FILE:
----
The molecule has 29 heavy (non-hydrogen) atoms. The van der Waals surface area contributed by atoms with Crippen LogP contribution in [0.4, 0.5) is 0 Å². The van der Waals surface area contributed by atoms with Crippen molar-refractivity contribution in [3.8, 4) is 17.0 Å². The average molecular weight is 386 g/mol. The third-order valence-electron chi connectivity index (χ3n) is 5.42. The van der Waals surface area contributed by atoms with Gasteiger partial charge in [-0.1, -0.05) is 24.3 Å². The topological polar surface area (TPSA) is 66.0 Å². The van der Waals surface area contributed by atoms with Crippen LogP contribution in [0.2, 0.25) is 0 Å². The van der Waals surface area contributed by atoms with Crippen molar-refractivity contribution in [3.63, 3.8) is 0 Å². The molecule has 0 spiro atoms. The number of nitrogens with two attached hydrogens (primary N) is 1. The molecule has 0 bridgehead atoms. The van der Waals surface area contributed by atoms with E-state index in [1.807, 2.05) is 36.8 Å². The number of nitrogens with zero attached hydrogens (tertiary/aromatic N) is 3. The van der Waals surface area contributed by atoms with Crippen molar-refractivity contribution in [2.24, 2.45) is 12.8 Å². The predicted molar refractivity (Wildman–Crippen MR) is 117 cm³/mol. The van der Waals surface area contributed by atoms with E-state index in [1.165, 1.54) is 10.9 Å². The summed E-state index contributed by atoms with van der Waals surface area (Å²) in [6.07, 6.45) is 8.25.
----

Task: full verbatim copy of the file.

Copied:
The molecule has 29 heavy (non-hydrogen) atoms. The van der Waals surface area contributed by atoms with Crippen LogP contribution in [0.4, 0.5) is 0 Å². The van der Waals surface area contributed by atoms with Crippen molar-refractivity contribution in [3.8, 4) is 17.0 Å². The average molecular weight is 386 g/mol. The third-order valence-electron chi connectivity index (χ3n) is 5.42. The van der Waals surface area contributed by atoms with Gasteiger partial charge in [-0.1, -0.05) is 24.3 Å². The topological polar surface area (TPSA) is 66.0 Å². The van der Waals surface area contributed by atoms with Crippen LogP contribution in [0.2, 0.25) is 0 Å². The van der Waals surface area contributed by atoms with Crippen molar-refractivity contribution in [3.63, 3.8) is 0 Å². The molecule has 0 spiro atoms. The number of nitrogens with two attached hydrogens (primary N) is 1. The molecule has 0 bridgehead atoms. The van der Waals surface area contributed by atoms with E-state index in [1.807, 2.05) is 36.8 Å². The number of nitrogens with zero attached hydrogens (tertiary/aromatic N) is 3. The van der Waals surface area contributed by atoms with Crippen molar-refractivity contribution in [2.24, 2.45) is 12.8 Å². The predicted molar refractivity (Wildman–Crippen MR) is 117 cm³/mol. The van der Waals surface area contributed by atoms with E-state index in [1.165, 1.54) is 10.9 Å². The summed E-state index contributed by atoms with van der Waals surface area (Å²) in [6.07, 6.45) is 8.25.